Many years ago, I went to dinner and the local Lesbian Variety show with a lesbian and another woman friend, also straight. After a few drinks, I asked my lesbian friend – in the most respectful way that I could – what did it feel like to be attracted to another woman, what did it feel like to love that person? I just didn’t know if the feelings were the same or somehow different. Her answer wasn’t much help. It was along the lines of “well, it probably feels like you do about being attracted to men and the love feels like the best friend in the world.”
Not so different. But somehow, it didn’t answer my question. I was so young at the time, that I was hung up on anatomy and stereotypes. Women are from Venus & men are from Mars.
I knew intellectually that my friend’s relationship was filled with romantic and deep, abiding love. I just couldn’t grasp what it felt like. After all, I’m attracted to guys, not women. And I’m a girl. But now I think I have come close to knowing. And I hope to offer you some insight too. Just by using who you are.
I like to check out reader’s comments when I read articles, especially when I am looking for a blog topic. It gives me a glimpse into the everyday person out there, not just the author. Rarely do I find one that is unique. But today I came across a comment that was made in response to the Great Nationwide Kiss-In, specifically the Kiss-In held in Salt Lake City. The article was about two lesbians and one is a minister.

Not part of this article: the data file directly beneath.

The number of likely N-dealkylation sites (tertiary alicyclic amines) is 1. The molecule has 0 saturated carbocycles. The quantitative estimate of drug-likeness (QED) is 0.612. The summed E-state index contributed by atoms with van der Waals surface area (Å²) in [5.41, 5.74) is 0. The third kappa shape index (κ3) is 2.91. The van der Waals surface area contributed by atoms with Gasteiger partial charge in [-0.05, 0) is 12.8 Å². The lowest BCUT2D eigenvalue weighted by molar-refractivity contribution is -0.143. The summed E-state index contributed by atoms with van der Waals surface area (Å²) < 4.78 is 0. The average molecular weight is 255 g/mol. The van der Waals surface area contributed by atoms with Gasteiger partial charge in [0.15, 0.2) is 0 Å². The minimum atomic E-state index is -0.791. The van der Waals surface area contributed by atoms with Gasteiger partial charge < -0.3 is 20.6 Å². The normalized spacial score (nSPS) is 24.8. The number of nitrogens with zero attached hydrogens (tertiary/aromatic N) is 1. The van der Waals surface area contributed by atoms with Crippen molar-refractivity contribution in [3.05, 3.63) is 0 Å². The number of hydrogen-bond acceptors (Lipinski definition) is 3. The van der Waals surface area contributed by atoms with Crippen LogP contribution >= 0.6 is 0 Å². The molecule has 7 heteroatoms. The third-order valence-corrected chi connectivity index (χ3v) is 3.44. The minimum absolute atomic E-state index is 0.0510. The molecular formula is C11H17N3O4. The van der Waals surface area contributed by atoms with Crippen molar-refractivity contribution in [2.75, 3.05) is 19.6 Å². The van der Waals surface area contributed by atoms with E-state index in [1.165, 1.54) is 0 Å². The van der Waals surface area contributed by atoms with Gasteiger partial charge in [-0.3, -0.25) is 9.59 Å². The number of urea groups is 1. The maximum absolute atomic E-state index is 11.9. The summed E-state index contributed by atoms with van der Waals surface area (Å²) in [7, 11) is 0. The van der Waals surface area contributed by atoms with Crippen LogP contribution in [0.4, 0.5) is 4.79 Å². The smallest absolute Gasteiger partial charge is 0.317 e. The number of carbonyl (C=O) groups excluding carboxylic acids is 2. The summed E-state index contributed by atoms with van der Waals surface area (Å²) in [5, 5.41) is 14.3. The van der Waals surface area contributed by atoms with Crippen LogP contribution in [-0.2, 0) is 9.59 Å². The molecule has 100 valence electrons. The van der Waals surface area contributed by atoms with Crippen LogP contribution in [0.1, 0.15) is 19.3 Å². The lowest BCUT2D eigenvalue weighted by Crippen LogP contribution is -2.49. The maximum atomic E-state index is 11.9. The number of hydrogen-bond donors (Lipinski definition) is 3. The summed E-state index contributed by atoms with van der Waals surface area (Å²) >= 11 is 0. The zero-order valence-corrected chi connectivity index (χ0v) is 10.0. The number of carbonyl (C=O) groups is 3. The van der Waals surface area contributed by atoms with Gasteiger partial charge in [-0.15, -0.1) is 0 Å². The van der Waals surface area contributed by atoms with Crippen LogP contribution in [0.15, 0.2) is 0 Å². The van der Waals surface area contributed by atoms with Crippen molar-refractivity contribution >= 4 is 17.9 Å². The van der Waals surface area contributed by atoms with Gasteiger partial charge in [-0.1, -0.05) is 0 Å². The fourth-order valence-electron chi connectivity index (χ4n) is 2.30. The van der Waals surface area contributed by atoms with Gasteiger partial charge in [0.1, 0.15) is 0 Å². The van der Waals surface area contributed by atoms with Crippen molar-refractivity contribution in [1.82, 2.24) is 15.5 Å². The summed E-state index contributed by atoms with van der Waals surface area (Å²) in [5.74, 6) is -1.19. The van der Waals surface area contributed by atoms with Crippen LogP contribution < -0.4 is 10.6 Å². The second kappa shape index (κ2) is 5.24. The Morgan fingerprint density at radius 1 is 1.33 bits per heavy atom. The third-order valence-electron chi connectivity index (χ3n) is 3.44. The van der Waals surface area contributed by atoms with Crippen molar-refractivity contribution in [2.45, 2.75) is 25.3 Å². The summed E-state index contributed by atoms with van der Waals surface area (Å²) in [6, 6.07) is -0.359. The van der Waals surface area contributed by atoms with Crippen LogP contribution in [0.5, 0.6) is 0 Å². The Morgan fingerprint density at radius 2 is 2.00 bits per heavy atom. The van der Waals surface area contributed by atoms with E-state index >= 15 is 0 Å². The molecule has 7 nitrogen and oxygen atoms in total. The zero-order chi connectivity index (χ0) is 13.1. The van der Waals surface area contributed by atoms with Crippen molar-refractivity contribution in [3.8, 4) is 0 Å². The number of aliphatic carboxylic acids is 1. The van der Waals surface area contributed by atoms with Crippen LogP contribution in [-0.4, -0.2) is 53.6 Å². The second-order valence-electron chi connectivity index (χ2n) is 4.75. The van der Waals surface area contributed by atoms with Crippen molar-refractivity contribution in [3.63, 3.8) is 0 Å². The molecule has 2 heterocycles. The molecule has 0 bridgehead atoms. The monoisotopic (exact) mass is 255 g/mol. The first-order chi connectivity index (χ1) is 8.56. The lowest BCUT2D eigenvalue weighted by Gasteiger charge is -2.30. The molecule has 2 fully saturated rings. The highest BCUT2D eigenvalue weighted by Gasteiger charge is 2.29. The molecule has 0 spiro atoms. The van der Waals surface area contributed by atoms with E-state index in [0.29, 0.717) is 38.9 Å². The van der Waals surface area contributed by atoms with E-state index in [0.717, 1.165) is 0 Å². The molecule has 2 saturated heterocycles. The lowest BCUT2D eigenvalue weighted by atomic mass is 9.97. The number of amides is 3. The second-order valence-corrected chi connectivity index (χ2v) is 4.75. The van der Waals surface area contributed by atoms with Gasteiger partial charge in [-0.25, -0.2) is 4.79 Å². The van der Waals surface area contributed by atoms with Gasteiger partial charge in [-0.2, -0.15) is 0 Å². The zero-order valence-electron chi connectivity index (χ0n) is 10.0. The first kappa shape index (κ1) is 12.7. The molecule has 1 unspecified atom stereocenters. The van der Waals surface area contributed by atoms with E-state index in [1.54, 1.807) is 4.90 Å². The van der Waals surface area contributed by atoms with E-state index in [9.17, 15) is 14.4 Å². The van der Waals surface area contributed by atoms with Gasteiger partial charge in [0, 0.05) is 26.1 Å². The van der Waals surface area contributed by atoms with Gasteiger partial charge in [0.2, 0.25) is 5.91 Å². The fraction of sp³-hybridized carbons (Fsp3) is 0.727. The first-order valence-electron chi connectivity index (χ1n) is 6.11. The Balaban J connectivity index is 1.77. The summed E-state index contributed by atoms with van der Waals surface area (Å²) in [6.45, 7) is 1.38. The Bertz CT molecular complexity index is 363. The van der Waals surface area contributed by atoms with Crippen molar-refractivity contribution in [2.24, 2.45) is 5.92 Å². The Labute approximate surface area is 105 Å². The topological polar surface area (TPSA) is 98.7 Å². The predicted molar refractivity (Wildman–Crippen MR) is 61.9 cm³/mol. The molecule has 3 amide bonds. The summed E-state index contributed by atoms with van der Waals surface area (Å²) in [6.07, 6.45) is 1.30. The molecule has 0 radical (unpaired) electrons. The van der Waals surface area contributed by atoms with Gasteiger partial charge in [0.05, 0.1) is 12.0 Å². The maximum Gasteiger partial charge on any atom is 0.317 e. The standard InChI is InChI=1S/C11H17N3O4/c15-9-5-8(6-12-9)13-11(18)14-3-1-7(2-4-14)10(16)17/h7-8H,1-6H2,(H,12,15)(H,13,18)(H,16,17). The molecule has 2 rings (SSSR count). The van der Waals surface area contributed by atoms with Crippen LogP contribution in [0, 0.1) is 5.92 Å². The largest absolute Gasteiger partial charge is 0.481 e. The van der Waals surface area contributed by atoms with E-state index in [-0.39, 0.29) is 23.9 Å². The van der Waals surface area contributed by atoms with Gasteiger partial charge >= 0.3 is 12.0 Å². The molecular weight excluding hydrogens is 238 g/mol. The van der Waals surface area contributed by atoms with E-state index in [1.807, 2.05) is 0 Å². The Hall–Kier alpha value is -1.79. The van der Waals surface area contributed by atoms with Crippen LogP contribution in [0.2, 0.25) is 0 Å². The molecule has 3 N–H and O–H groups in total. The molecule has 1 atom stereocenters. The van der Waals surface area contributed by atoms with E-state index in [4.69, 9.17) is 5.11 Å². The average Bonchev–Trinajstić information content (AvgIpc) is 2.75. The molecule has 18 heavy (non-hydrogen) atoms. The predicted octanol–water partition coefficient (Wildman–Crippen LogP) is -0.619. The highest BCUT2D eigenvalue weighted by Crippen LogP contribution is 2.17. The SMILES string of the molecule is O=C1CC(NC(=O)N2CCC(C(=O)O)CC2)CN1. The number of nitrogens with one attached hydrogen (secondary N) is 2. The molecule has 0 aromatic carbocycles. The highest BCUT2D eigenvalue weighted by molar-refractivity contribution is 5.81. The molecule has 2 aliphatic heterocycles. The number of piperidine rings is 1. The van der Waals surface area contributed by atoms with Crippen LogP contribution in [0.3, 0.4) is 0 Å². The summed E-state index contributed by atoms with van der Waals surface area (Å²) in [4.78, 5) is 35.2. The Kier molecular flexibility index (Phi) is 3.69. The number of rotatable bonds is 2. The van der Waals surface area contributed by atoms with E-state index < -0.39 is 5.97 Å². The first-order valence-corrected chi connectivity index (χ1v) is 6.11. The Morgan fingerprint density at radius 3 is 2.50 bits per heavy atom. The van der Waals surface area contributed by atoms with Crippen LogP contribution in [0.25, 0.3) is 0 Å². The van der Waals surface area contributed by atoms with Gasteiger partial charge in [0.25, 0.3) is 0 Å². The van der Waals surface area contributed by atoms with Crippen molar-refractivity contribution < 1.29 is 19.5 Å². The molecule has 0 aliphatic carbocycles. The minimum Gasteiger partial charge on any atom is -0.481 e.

Here’s the comment, followed by my mullings. I’m not going to address the Christian based portion of the comment as I feel it is irrelevant. I have put in bold the question that intrigued me.
Dave of Detroit wrote:
Well, I have to admit that a kiss is a great symbol and that gays want the right to marry and consider their relationship as loving and meaningful as a marriage between a husband and wife. The only thing that I can possibly question is whether or not the meaning of the relationship is the same. A husband is bound to care for his wife’s emotional, physical and spiritual needs-he is the husbandman or keeper of the vines in that he is the head of the household that bears his name. The wife promises to honor and respect the husband and their love will bring forth children that bear the husbands [sic] name. This relationship is blessed of God and a Holy Sacrement [sic] of the Church. It is a lifelong committment [sic] to forsake all others and cling only to each other. The children of a Christian Marriage are given the promise of eternal life through the faith and consecration of the parents….Can a gay marriage make these statements?
I’m much older now and I’ve reflected on a great deal of what life puts in front of us. Let’s try to answer David’s question. Only this time, I’m going to ask you to participate in finding the answer. Yes, you can play along if you are LGBT. But since this lesson is for straight people, that’s how it will be written. And to make the writing simpler, I’ll write this from a woman’s point of view. Mine. I think you are capable of turning the pronouns, etc., around to get the point.
Could we have same fade-in dream like waviness please? Thank you
A romantic getaway. You are with your husband, lying in bed, and you are both feeling very close to each other. You feel all this wonderful love. You’ve been together for a while so you’ve worked through some ups and downs. For the next hour, you indulge in intimate conversation, pleasure and cuddling. The details are not important. The feelings, both psychological and physical are of love.